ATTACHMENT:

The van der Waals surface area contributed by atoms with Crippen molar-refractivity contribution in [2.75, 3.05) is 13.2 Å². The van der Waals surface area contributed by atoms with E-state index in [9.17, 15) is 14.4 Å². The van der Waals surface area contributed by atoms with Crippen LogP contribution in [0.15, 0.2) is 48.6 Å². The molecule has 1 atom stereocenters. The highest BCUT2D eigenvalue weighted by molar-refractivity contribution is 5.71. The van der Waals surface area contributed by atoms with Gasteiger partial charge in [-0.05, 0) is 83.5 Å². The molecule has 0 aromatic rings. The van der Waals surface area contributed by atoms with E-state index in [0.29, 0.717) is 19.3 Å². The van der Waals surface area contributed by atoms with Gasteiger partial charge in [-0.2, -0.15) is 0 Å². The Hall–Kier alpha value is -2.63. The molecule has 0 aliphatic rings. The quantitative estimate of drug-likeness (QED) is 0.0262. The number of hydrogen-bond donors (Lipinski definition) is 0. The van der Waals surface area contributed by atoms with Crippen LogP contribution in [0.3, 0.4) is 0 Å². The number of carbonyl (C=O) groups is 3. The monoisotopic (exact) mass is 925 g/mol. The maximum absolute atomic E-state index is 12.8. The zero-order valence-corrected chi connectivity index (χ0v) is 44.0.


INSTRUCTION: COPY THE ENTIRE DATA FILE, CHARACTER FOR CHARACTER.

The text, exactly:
The van der Waals surface area contributed by atoms with Crippen molar-refractivity contribution in [2.75, 3.05) is 13.2 Å². The van der Waals surface area contributed by atoms with E-state index in [9.17, 15) is 14.4 Å². The van der Waals surface area contributed by atoms with Crippen LogP contribution in [0.15, 0.2) is 48.6 Å². The molecule has 1 atom stereocenters. The highest BCUT2D eigenvalue weighted by molar-refractivity contribution is 5.71. The van der Waals surface area contributed by atoms with Gasteiger partial charge in [-0.05, 0) is 83.5 Å². The molecule has 0 aromatic rings. The van der Waals surface area contributed by atoms with E-state index in [0.29, 0.717) is 19.3 Å². The van der Waals surface area contributed by atoms with Gasteiger partial charge in [-0.2, -0.15) is 0 Å². The Hall–Kier alpha value is -2.63. The molecule has 0 aliphatic rings. The quantitative estimate of drug-likeness (QED) is 0.0262. The number of hydrogen-bond donors (Lipinski definition) is 0. The van der Waals surface area contributed by atoms with Crippen LogP contribution in [0.3, 0.4) is 0 Å². The number of carbonyl (C=O) groups is 3. The monoisotopic (exact) mass is 925 g/mol. The maximum absolute atomic E-state index is 12.8. The zero-order valence-corrected chi connectivity index (χ0v) is 44.0.